Tianwen-1: February 2021
Approved by Chinese authorities in January 2016, Tianwen translates to "questions about the heavens," and has been adapted from ancient Chinese verse by poet Qu Yuan. "In 'Tianwen,' Qu Yuan raised a series of questions in verse involving the sky, stars, natural phenomena, myths and the real world, showing his doubts about some traditional concepts and the spirit of seeking the truth." China aims to orbit, land and rove on the Martian surface in its first attempt. The Chinese spacecraft entered the orbit in February 2021. As the rover lands, the Tianwen-1 orbiter will provide a relay communication link while performing its own scientific observations for one Martian year. The orbiter will map the planet's morphology (formation) and geological structures using the Mars-Orbiting Subsurface Exploration Radar instrument. It will also observe the soil characteristics and water-ice distribution. Meanwhile, the rover which will land in Utopia Planitia basin is expected to be in operation for 90 Marian days. It will observe the surface soil characteristics and analyse the surface material composition with reference to the planet's climate and environment.
Mangalyaan: September 2014
Marking India's first venture into the interplanetary space, the Mars Orbiter Mission dubbed Mangalyaan explored and observed Martian surface features, morphology, mineralogy and the Martian atmosphere. The Indian Mission to Mars was primarily intended to establish Indian technological capability to reach another planet, orbit around it and provide an excellent opportunity to the scientific community to further understand the conditions at Mars. The mission has now completed six years in the Martian orbit and is transmitting data. The mission was hailed globally for its cost-effectiveness.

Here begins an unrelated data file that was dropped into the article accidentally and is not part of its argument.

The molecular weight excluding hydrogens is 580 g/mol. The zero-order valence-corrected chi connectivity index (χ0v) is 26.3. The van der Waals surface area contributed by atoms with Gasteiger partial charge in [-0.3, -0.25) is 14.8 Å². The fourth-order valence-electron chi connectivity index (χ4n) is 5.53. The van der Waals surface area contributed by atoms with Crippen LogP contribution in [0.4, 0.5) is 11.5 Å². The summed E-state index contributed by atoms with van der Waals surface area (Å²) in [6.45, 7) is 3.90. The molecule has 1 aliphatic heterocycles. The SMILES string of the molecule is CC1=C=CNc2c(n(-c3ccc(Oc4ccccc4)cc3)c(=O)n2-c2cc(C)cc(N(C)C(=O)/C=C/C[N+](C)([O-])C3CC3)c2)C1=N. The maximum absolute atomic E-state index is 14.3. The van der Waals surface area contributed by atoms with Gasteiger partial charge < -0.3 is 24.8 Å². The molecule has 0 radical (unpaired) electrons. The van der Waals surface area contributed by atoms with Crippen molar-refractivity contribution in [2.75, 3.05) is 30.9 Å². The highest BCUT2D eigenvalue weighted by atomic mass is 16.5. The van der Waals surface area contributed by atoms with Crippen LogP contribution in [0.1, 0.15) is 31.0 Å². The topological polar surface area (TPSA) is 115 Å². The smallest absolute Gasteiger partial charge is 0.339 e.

Opportunity and Spirit Rover mission: January 2004
In January 2004, two rovers named Spirit and Opportunity landed on opposite sides of the red planet, trekking for miles across the Martian surface, conducting field geology and making atmospheric observations. Carrying identical, sophisticated sets of science instruments, both rovers found evidence of ancient Martian environments where intermittently wet and habitable conditions existed. First among the mission's scientific goals was to search for and characterise a wide range of rocks and soils for clues to past water activity on Mars.